Continuing Solar Fail

I have written a number of times about Ivanpah, the massive solar plant in California.  The plant was funded with a $1.6 billion taxpayer loan, which the company that owns it has since petitioned to be turned in part into a complete giveaway.  The plant is a like a giant bird microwave oven, and its owners would owe literally hundreds of millions of dollars a year in fines if they were fined for bird kills at the same rate as a company like Exxon is.

Now, apparently the plant is in danger of being cut off by PG&E, who contracted to buy its power, because it is substantially under-producing its commitments.  The other day it got a temporary reprieve.  But Anthony Watt notices from recent filings:

Nameplate capacity = 370 MW.
Expected average energy generation per year = 1,000,000 MWh.
This means average power output is 114 MW (about 1/10th of a new nuclear plant).
Capacity factor is 31%.
Cost = US $2.2 billion = $19/Watt average power delivered.

This is around 3x the cost of some recent nuclear power plant builds that most environmentalists have accused of being prohibitively expensive.....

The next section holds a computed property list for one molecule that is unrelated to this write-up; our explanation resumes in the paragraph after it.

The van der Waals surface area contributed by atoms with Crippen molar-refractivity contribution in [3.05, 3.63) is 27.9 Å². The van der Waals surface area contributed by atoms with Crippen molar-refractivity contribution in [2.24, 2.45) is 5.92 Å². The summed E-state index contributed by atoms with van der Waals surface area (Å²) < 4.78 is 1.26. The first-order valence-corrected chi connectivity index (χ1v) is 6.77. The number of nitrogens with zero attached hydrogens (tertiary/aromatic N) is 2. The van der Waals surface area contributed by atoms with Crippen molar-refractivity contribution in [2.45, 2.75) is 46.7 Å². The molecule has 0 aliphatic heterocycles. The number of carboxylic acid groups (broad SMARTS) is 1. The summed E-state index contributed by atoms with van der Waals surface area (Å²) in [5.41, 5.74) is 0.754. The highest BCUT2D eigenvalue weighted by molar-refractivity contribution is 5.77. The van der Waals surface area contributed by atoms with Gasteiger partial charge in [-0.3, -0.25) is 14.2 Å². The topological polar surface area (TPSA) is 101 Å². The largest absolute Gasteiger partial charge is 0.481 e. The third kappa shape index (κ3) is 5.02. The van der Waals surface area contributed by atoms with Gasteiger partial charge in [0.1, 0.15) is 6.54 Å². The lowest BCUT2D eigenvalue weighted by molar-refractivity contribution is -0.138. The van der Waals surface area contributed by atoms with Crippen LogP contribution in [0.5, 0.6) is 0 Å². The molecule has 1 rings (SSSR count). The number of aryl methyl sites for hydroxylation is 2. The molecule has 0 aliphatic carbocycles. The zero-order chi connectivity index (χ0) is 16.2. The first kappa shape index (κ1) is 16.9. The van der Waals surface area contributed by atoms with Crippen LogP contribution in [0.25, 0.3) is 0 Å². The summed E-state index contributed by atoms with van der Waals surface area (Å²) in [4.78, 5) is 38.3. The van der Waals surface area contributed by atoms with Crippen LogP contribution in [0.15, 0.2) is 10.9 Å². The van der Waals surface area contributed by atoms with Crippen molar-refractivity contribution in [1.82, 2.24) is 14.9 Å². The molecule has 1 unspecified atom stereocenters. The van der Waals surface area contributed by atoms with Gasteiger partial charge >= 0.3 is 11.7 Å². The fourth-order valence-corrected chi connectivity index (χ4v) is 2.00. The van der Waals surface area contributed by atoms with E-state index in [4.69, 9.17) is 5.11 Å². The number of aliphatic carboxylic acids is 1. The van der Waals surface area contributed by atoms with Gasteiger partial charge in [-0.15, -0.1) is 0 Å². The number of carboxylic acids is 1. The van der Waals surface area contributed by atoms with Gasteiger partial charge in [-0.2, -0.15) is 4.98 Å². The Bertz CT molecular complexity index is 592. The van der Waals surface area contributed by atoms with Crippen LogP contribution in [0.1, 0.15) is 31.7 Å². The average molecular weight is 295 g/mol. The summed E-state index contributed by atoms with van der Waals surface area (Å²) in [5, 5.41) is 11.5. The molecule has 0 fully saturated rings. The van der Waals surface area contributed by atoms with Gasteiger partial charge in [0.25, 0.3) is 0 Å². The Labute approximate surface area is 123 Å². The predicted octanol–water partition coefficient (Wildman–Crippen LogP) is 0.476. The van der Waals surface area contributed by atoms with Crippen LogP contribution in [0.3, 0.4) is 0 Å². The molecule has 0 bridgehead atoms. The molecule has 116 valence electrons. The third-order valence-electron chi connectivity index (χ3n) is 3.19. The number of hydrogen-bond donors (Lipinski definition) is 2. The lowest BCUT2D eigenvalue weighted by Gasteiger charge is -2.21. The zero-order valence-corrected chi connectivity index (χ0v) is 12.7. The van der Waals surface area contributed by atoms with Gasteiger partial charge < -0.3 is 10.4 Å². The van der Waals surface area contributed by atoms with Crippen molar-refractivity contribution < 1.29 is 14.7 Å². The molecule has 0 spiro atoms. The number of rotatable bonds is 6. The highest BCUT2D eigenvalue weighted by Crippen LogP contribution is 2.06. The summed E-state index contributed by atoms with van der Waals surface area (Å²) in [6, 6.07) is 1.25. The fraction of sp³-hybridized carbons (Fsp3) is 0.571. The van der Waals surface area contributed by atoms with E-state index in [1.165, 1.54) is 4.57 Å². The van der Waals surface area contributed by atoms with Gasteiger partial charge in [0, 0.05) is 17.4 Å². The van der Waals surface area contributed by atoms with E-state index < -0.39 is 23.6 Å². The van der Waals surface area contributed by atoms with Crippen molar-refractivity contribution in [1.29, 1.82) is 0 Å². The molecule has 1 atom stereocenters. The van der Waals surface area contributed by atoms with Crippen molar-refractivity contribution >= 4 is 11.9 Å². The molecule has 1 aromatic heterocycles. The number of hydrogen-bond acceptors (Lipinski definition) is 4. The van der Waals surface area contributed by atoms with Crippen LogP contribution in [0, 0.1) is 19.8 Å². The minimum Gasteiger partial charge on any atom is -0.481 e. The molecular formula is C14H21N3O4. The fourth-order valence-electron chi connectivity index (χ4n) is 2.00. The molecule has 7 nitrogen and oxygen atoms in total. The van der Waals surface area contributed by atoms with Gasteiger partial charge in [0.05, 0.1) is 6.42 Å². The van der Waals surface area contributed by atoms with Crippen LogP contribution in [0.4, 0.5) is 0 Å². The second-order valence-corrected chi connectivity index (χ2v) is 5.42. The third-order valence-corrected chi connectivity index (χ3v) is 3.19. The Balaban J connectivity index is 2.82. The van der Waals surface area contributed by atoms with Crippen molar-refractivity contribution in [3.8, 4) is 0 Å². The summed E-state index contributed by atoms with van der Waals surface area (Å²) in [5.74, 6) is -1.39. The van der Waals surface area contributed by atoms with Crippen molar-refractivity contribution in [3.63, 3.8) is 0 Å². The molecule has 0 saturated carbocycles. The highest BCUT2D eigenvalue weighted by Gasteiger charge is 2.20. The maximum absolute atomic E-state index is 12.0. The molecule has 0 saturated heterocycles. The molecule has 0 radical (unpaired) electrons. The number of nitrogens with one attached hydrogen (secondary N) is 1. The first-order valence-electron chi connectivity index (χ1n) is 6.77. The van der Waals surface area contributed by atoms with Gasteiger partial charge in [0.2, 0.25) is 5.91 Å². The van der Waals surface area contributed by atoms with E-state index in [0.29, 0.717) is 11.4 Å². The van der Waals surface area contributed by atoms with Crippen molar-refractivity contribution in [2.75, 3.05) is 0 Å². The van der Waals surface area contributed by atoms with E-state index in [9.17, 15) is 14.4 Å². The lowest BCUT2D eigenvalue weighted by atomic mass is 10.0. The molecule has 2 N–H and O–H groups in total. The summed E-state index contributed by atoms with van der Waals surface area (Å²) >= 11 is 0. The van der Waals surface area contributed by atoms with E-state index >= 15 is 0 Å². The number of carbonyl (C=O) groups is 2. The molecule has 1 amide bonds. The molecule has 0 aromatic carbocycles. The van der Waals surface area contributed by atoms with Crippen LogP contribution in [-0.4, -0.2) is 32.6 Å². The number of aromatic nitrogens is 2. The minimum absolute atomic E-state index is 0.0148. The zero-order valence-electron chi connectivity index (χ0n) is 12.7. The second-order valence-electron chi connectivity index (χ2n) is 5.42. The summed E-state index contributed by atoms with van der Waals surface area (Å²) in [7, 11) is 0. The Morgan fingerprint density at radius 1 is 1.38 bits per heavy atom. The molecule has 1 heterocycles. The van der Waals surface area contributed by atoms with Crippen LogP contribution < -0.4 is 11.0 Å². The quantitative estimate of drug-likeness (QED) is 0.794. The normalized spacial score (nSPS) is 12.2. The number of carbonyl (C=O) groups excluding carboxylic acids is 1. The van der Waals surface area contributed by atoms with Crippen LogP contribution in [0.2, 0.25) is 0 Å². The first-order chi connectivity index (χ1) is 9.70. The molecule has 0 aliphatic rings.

The power plant area that had to be bulldozed over is 20x larger than a nuclear reactor of equivalent average (real) capacity.


  1. ErikTheRed:

    All that public money on both sides and we can't find out how much it's falling short. Lovely.

  2. STW:

    But the theory it works in is so beautiful and elegant. They must not have had the right people in charge.

  3. frankania:

    Solar power is good. I have 2 systems that should last me 20 more years. The problem is letting govt. handle it, or even support it with money (other people;s money!). Cronyism gone wild!

  4. Thane_Eichenauer:

    It does work. Well enough for people that care not about paying for it.

  5. Craig:

    I visited this site last year. It should be noted that this is a concentrating solar plant. Mirrors that move with the sun focus sunlight on three towers, in which water boils like at a regular thermal power plant. The site is sensitive to wind (it moves the mirrors and kicks up dust), breakdown of the mirror moving mechanism, and clouds (even more so than a PV solar plant). PV seems to be a better option for solar power.

  6. Craig:

    It also seems that the bird problem has been resolved, for the most part. They broadcast sounds from the towers to keep birds away.